• Don’t deceive your users. 
  • Avoid tricks intended to improve search engine rankings. A good rule of thumb is whether you’d feel comfortable explaining what you’ve done to a website that competes with you, or to a Google employee. Another useful test is to ask, “Does this help my users? Would I do this if search engines didn’t exist?”

Google then gives an informative list of things that could be considered webspam:

  • Automatically generated content
  • Cloaking
  • Sneaky redirects
  • Hidden text or links
  • Doorway pages
  • Scraped ContentParticipating in affiliate programs without adding sufficient value
  • Loading pages with irrelevant keywords
  • Creating pages with malicious behavior, such as phishing or installing viruses, trojans, or other badware
  • Abusing rich snippets markup
  • Sending automated queries to Google

They also recommend the following although I don’t know for certain whether these could be Penguin factors:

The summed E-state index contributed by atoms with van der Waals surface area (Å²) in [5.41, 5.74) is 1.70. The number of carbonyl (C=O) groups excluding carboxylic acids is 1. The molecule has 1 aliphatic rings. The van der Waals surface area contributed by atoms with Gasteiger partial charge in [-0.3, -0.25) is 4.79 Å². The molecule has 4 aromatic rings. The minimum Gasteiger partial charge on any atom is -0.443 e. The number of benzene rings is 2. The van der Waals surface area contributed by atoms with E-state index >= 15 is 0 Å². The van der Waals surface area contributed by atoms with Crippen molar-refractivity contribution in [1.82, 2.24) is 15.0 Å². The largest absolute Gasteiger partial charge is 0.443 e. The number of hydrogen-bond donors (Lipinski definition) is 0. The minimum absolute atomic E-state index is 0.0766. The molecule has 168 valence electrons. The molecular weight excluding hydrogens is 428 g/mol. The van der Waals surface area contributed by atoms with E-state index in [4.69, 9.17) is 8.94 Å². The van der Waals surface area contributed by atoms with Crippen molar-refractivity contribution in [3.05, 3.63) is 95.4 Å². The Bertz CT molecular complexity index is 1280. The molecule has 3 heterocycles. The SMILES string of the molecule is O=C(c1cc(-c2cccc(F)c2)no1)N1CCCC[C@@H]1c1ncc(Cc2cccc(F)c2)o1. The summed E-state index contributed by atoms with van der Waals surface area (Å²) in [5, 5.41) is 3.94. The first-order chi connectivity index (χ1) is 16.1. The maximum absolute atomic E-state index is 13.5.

• Monitoring your site for hacking and removing hacked content as soon as it appears
  • Preventing and removing user-generated spam on your site

How important are these on page factors?

While this information that Penguin can take into account more than just links is important, it is still vitally important that bad links to your site are addressed.  Shortly after Penguin rolled out, Matt Cutts tweeted the following:

Certainly links are a primary area to monitor. Been true all this year; expect to continue.